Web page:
Medical Retirement from the Office of Personnel Management: The soul’s net worth

What is one’s sole net worth?  In a written format, the distinction between the two concepts are quite obvious; but if in a verbal exchange, would we be able to catch that subtle distinction of nonexistent intonation?  For, the exchange of the vowel “u” in the middle of the word for an “e” attached to the tail alters the meaning of the query, does it not?

From an evaluation of one’s singular calculation – of taking the gross amounts of estimated value of possessions and purchases and subtracting outstanding debts, etc., and accounting for one’s sole net worth – not taking into consideration one’s spouse’s inheritance or assets predictably to be acquired – to a theological analysis of a particular person’s essence, is quite a modification in the very context of substantive investigations.

How do we determine the latter?  Can “assets” be exchanged for “good deeds” and “debts” for “sins committed”?  Or must we be restricted to such a theological paradigm based upon traditional perspectives of Western conventional values?

Instead, why not transform the soul’s acquired possessions for “those deeds which have advanced mankind’s happiness” and the debited side of the ledger calculated by the diminution of joys snatched and by the pounds of flesh extracted, the cups of tears compelled and the scars left for eternity’s judgment?  And, if there is to be a consequence to follow, a bifurcation between paradise and hell, a mansion with many rooms or a shanty for the mendicant, then the dervish that seeks may yet account for past deeds if the good intent revealed later in life may vanquish those miscreant motives once unfulfilled in the early days of youthful vigor.

Yet, can a soul’s net worth indeed be calculated in terms of a sole net value?  Can we use the identical mathematical method in determining such a vaunted essence of Man’s substantive Being?  If the answer is ‘no’, then why is it done each and every day, not only by others, but surely by you and I?

For Federal employees and U.S. Postal workers who suffer from a medical condition, such that the medical condition prevents the Federal or Postal employee from performing one or more of the essential elements of one’s Federal or Postal position, whether the Federal or Postal employee is under FERS, CSRS of CSRS Offset, does not the Federal Agency or the U.S. Postal Service calculate the soul’s net worth in that very manner as a determination of his or her sole net value?

That is, in essence, what a denial of a requested accommodation constitutes; it is what a judgment of termination can be deemed as, and it is precisely what is done when workplace harassment and increasing pressures to “get rid” of the Federal employee or U.S. Postal worker – all of these are means of determining the soul’s net worth by the vehicle of an accounting method tantamount to the sole net value of a person.

The sad thing is, like gods, angels and unicorns held in the fancy of a child’s palm, such a calculation is not only a sin, but a travesty reflecting the darkness of our times, and but for preparing, formulating and filing an effective Federal Disability Retirement application, to be submitted to the U.S. Office of Personnel Management, the shooting of the unicorn would occur even more frequently while ignoring the pleading cries of a child’s trembling advocacy.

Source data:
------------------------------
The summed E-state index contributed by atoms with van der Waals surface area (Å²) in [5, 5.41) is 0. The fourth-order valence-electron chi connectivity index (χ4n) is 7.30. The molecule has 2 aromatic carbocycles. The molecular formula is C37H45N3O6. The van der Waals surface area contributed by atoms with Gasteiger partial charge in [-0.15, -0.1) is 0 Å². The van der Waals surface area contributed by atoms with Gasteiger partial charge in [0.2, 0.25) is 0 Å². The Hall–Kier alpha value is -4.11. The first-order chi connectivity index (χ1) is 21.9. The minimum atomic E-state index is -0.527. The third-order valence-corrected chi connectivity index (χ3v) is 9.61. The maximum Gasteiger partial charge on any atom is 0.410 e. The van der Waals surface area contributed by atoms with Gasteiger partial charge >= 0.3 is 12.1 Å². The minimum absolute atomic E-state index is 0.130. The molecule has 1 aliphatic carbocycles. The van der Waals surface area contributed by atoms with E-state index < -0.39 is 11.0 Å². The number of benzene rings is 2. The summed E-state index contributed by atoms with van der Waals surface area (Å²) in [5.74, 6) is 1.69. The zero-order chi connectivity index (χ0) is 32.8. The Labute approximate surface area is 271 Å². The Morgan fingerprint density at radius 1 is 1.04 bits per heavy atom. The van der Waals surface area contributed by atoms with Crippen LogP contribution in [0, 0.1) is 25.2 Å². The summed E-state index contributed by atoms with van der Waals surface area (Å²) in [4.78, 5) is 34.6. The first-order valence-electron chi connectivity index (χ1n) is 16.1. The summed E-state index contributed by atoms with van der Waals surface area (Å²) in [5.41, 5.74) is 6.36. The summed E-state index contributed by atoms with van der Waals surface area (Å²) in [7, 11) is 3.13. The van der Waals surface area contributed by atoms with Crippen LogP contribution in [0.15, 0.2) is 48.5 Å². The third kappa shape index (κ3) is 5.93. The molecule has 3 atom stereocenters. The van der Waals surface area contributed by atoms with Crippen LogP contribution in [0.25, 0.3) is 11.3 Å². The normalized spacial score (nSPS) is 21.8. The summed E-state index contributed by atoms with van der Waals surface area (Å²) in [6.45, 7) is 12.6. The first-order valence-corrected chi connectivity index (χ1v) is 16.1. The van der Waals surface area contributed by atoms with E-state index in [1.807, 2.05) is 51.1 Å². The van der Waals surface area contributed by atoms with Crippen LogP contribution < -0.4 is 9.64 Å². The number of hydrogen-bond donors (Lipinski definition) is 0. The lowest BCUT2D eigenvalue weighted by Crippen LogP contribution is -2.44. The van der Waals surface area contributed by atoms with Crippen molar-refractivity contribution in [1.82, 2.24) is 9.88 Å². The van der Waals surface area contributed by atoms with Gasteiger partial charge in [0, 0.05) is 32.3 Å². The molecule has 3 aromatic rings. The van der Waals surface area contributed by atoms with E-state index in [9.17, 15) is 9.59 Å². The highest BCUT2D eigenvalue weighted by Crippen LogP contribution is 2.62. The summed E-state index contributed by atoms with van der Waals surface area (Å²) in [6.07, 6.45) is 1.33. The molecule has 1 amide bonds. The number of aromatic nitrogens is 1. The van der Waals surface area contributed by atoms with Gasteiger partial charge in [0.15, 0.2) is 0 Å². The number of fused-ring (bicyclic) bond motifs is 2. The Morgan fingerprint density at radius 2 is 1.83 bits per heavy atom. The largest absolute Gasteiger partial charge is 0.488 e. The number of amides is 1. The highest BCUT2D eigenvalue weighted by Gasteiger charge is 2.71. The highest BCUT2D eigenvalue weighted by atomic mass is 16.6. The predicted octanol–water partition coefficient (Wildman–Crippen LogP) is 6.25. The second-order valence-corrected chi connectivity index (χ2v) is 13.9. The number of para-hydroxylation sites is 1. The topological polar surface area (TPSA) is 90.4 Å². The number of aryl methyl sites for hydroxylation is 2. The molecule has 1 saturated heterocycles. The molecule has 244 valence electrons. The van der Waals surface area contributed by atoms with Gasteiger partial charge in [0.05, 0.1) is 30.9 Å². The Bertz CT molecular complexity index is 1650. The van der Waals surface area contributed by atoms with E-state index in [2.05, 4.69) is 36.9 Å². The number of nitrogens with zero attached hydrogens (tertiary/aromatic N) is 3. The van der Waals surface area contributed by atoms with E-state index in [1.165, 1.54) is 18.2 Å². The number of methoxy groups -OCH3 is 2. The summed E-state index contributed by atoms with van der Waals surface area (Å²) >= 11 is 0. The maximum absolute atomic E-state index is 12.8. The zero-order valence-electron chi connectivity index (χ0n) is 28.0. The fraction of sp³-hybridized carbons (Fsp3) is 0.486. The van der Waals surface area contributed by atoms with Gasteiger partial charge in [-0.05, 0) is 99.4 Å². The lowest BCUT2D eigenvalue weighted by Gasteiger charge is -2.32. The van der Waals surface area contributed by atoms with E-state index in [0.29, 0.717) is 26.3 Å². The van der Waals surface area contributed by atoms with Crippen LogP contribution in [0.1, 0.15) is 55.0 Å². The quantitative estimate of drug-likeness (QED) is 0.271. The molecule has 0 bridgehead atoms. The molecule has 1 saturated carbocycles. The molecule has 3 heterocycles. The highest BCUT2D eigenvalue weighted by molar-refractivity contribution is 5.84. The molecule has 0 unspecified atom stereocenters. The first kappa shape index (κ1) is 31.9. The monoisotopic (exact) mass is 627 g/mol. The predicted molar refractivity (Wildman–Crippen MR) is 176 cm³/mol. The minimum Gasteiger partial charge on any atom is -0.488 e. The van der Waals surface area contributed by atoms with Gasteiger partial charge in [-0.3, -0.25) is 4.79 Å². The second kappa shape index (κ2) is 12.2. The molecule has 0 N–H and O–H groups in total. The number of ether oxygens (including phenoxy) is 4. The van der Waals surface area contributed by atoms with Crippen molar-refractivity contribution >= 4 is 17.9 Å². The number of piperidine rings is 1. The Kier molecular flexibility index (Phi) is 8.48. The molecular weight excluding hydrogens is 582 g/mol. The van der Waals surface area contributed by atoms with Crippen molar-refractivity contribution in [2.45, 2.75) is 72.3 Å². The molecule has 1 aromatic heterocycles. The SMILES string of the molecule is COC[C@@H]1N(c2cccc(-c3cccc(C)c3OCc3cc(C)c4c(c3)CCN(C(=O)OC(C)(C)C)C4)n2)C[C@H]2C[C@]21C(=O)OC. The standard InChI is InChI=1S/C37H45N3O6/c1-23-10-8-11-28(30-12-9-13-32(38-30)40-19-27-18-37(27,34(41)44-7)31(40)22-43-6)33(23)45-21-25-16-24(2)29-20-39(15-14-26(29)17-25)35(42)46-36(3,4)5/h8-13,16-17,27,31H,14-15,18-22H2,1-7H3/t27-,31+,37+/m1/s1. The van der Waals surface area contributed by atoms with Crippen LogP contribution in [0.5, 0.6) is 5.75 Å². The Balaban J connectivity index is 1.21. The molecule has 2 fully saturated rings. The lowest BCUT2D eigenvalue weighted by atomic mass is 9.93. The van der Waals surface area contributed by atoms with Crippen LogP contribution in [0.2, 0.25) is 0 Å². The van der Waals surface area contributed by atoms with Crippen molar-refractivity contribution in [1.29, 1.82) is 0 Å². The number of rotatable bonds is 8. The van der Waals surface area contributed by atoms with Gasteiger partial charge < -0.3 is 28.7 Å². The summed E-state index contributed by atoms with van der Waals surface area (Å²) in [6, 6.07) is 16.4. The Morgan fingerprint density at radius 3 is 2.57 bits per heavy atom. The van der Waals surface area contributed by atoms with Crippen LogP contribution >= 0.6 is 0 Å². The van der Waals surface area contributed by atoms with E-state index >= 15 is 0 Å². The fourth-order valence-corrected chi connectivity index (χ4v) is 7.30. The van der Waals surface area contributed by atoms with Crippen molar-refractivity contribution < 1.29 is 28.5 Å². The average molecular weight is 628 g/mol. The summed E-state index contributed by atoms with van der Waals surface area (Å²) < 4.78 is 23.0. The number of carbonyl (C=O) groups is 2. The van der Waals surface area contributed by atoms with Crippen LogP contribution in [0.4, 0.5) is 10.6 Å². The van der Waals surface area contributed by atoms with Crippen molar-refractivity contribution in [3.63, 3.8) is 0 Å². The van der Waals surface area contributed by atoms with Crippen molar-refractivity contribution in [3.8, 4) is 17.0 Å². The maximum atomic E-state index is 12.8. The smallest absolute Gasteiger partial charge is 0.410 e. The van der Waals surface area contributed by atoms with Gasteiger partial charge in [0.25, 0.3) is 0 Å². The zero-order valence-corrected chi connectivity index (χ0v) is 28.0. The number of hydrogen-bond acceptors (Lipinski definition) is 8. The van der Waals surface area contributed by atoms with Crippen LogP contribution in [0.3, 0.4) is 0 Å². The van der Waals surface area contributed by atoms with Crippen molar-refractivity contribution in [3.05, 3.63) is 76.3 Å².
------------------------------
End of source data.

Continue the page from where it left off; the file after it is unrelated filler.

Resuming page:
Sincerely,

Robert R. McGill, Esquire

 

Federal Disability Retirement Benefits: Contented misery

Does the one who strives for happiness as a goal ever escape the bonds of contented misery?  It is the ecstasy of a moment’s glimpse, and then the feeling is gone; for, such is the fleeting nature of a sensation, and more of an encumbrance than a plateau of embraced attainment.  Can happiness be gauged, like a heart monitor, taking one’s blood pressure, or in that millisecond of pain in determining the glucose level through the pinprick of time?

Once, in generations past, when neighbors asked of one another the state of affairs, the politics of an era, and listened by that long-lost tradition of taking one’s hat off, lazily fanning one’s self in the sweaty afternoon of the blazing sun, people used to actually pause during the day without a watch or cellphone to check and recheck; and conversations took the meandering deliberation of voices undulating without the tense pressure of time, money and restrictive covenants imposed by society’s need to compel movement.

Happiness was not the goal, but the byproduct of social interaction.  Misery was reduced to the loss of purpose, violation of normative values and now, in modernity, replaced with contented misery.  No, it is not an oxymoron, for it is a state of Being accepted by most and recognized by few, and the duality of a seemingly conceptual friction is merely on its surface; for, such an accepted state of being exists precisely because we seek that which can never be attained but for a fleeting moment, like trying to grasp, catch and hang on to the flowing robe of an angel as that heavenly being floats by with a sprinkling of residues depicting the regrets of our lives.